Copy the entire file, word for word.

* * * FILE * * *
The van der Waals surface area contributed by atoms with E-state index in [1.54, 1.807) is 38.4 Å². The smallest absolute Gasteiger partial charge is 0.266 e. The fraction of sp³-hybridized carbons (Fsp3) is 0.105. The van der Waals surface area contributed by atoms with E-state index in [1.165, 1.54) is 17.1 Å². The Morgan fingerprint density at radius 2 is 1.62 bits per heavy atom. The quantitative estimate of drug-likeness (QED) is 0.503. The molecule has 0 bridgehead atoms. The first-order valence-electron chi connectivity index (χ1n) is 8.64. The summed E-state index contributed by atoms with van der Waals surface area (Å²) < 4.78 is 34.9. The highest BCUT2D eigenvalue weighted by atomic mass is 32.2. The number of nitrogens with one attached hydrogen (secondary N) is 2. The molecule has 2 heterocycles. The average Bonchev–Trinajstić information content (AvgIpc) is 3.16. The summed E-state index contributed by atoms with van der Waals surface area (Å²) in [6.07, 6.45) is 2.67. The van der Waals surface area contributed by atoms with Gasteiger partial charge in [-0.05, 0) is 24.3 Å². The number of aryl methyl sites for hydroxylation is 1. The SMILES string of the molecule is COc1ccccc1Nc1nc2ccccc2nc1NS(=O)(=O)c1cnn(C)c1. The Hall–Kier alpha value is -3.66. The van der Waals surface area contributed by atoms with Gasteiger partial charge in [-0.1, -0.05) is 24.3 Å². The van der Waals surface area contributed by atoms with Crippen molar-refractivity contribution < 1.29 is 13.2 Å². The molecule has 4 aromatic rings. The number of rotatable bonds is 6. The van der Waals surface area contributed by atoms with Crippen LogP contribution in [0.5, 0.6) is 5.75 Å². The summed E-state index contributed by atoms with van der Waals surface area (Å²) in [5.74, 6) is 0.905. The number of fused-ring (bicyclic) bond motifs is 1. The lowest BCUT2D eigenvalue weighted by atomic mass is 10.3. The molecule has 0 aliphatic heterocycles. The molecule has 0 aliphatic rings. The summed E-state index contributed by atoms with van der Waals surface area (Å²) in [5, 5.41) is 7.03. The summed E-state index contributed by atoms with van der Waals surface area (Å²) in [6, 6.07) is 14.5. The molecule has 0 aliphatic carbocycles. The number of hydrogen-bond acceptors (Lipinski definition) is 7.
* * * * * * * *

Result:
The van der Waals surface area contributed by atoms with E-state index in [1.54, 1.807) is 38.4 Å². The smallest absolute Gasteiger partial charge is 0.266 e. The fraction of sp³-hybridized carbons (Fsp3) is 0.105. The van der Waals surface area contributed by atoms with E-state index in [1.165, 1.54) is 17.1 Å². The Morgan fingerprint density at radius 2 is 1.62 bits per heavy atom. The quantitative estimate of drug-likeness (QED) is 0.503. The molecule has 0 bridgehead atoms. The first-order valence-electron chi connectivity index (χ1n) is 8.64. The summed E-state index contributed by atoms with van der Waals surface area (Å²) < 4.78 is 34.9. The highest BCUT2D eigenvalue weighted by atomic mass is 32.2. The number of nitrogens with one attached hydrogen (secondary N) is 2. The molecule has 2 heterocycles. The average Bonchev–Trinajstić information content (AvgIpc) is 3.16. The summed E-state index contributed by atoms with van der Waals surface area (Å²) in [6.07, 6.45) is 2.67. The van der Waals surface area contributed by atoms with Gasteiger partial charge in [-0.05, 0) is 24.3 Å². The number of aryl methyl sites for hydroxylation is 1. The SMILES string of the molecule is COc1ccccc1Nc1nc2ccccc2nc1NS(=O)(=O)c1cnn(C)c1. The Hall–Kier alpha value is -3.66. The van der Waals surface area contributed by atoms with Gasteiger partial charge in [-0.1, -0.05) is 24.3 Å². The van der Waals surface area contributed by atoms with Crippen molar-refractivity contribution < 1.29 is 13.2 Å². The molecule has 4 aromatic rings. The number of rotatable bonds is 6. The van der Waals surface area contributed by atoms with Crippen LogP contribution in [0.5, 0.6) is 5.75 Å². The summed E-state index contributed by atoms with van der Waals surface area (Å²) in [5.74, 6) is 0.905. The number of fused-ring (bicyclic) bond motifs is 1. The lowest BCUT2D eigenvalue weighted by atomic mass is 10.3. The molecule has 0 aliphatic heterocycles. The molecule has 0 aliphatic rings. The summed E-state index contributed by atoms with van der Waals surface area (Å²) in [5, 5.41) is 7.03. The summed E-state index contributed by atoms with van der Waals surface area (Å²) in [6, 6.07) is 14.5. The molecule has 0 aliphatic carbocycles. The number of hydrogen-bond acceptors (Lipinski definition) is 7.